Ultryism is defined in Argon Desaki's Report from Earth as "doing well by doing good, accomplishing something for the wider world and for oneself at the same time." An obvious issue with such a policy is how to balance these apparently divergent aims. It is often thought that people working at nonprofit organizations should not enjoy too much compensation for their work. They should not benefit too greatly, because the aim of such an organization is to provide to benefit society as a whole or some group within society, such as cancer patients, students, or veterans, and on the face of it whatever resources are given to the organizers will in effect be taken from the intended beneficiaries.

Thus the Wounded Warrior Project has been criticized for excessively using funds it raised on behalf of veterans for the benefit of Wounded Warrior Project managers and employees:

"It has spent millions a year on travel, dinners, hotels and conferences that often seemed more lavish than appropriate, more than four dozen current and former employees said in interviews. Former workers recounted buying business-class seats and regularly jetting around the country for minor meetings, or staying in $500-per-night hotel rooms."
- Dave Philipps, Wounded Warrior Project Spends Lavishly on Itself, Insiders Say, NYT, Jan. 27, 2016

Similarly, some have questioned the propriety of generously compensating college presidents when rapidly rising tuition makes college unaffordable for a growing number of students. Is it appropriate for Columbia University's president to receive compensation of $4.6 million? Or for the University of Pennsylvania's Amy Gutmann to receive over $3 million? [These figures are from Stephanie Saul's Salaries of Private College Presidents Continue to Rise, Chronicle Survey Finds.]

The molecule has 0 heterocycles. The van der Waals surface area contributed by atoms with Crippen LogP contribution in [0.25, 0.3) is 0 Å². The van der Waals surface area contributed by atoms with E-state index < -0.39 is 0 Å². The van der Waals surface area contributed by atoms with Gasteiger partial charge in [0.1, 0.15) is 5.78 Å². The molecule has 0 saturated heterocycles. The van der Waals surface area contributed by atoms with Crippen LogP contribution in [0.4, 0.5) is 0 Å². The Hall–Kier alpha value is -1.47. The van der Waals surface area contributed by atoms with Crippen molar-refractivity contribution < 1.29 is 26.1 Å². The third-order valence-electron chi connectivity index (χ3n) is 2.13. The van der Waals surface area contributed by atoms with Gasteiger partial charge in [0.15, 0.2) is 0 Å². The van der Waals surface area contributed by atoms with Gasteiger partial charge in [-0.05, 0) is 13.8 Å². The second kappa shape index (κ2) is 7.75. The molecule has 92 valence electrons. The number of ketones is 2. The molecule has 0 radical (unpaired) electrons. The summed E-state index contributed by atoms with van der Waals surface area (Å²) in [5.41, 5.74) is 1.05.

Since overhead costs divert funds from a nonprofit's intended beneficiaries, it is understandable that minimal overhead expense is used as a measure of a nonprofit's efficiency. However, placing too much emphasis on minimizing overhead can easily lead to an inefficient mode of operation in which, rather than hiring staff to perform overhead activities such as writing grant proposals, these duties are assigned to people employed to provide services to the nonprofit's intended beneficiaries. The result may be that a lower amount shown for overhead in the organization's accounting is achieved at the cost of inefficiency in achieving the nonprofit's goal.

Ian Hanna, responding to criticism of the Wounded Warrior Project's self-serving expenditures, warns against placing too much emphasis on minimizing overhead:

It is perfectly reasonable to hold Wounded Warrior or any other organization — nonprofit, for-profit or governmental — accountable for lavish spending or gaming its own metrics. But constraining nonprofits to a special class of organization that isn’t allowed to market itself, pay competitive salaries or grow quickly is a longstanding tradition in America.

In recent years, that dated thinking has been torn apart, appropriately replaced by the expectation that this sector should be judged on how effectively organizations solve social and environmental problems.

Perpetuating the myth that the worth of a nonprofit organization boils down to what it spends on overhead is simply indefensible. It’s a mind-set that keeps the sector small and dooms efforts from the start.
- Ian Hanna, Letter to the Editor, NYT, Jan. 30, 3016

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